By adding the Tulalip flag to the same pole that holds the United States and Washington State flags, Marysville School District recognizes Tulalip’s inherent sovereignty as an indigenous nation and acknowledges that the best way forward is in partnership, pulling together.

Christian Gabriel Foster

Christian Gabriel Foster was born July 5, 1996 to James Foster and Debra Barto in Everett, Washington. He went to be with the Lord and his Mom, on November 20, 2021. Christian was a member of the Tulalip Tribes and Klamath, Modoc, Paiute – Yahooksin Band of Snake Indians. He lived on the Tulalip Reservation his entire life.

Christian loved spending time with his family and friends and always seen the best in people. He always had a positive outlook on life. He influenced and inspired many others to keep trying and never give up. He had a loving, carefree and kind soul. Christian loved being an uncle and his nieces and nephews adored and looked up to him. He was always happy with a huge smile and had contagious vibes that made everyone around him bee better. Christian was adventurous at very a young age. He had no fear when it came to trying something new. He learned how to ride a bike without training wheels when he was only two years old. Christian became interested in skateboarding and it grew into a passion that continued into adulthood. He traveled to many skate parks up and down the West Coast. His skills in skateboarding and snowboarding were natural to him. Some of his favorite times were when he was outdoors traveling at the river and gaming “Fort Nite & Chill”.. Christian loved animals and his culture. He loved all music, especially bumpin’ Mac Dre and Christian “Triz” walking. He was so humorous, always ready for a good laugh. He found peace and comfort in chasing sunsets. Bee Strong, Bee Love, Bee Kind, Bee Compassionate – Christian Gabriel Foster, we will always bee missing you.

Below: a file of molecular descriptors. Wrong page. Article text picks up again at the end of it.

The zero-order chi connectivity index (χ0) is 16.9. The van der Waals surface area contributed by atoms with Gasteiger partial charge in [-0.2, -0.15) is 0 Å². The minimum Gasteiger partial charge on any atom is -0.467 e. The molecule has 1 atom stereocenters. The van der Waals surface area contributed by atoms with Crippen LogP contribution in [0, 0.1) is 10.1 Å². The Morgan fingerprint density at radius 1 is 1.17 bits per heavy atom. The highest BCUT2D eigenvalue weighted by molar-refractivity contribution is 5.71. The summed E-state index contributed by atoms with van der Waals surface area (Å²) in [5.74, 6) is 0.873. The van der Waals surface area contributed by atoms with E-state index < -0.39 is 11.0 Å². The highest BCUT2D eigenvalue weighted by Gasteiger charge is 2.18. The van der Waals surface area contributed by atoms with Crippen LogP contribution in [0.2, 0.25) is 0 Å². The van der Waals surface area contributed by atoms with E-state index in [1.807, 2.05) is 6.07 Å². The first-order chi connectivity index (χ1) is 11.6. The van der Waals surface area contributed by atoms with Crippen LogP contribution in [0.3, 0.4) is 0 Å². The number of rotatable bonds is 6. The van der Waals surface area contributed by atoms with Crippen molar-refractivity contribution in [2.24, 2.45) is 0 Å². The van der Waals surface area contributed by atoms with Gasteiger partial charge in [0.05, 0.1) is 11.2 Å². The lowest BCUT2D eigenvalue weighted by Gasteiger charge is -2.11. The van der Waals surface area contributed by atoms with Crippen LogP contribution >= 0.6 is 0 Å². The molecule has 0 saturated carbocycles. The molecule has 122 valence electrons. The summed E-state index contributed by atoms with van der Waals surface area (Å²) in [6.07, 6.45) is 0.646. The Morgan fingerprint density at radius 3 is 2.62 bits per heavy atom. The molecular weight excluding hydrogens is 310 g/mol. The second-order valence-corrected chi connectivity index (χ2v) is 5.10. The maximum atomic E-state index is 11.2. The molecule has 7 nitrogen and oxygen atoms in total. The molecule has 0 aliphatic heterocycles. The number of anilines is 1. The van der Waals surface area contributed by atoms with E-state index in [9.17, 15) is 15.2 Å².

Christian is survived by his Dad, James Foster; Grandmothers, Nadene Foster and Linda Hill; Siblings Heather (Kris), Shane, Travis, Rayvin (Jessica), Clara (Juan); Nephews and nieces, Cory, Keegan, Jazmyn, Tahlia, Makenna, Kyleal and Immanuel; the Love of his life, Keryn Parks and also many aunts, uncles, cousins and friends. He is preceded in death by his mother, Debra Barto; Grandfathers, Robert Barto and Patrick “Pat the Cat” Foster; Uncle Ambrose Foster; Cousin, Gia Foster.

A celebration of life will be held Tuesday, Nov. 30, 2021 at 10:00 AM at the Tulalip Gym. Arrangements entrusted to Schaefer-Shipman Funeral Home.

Thanksgiving’s origin, and the opportunities Native Americans have to reclaim our culture

By Shaelyn Hood, Tulalip News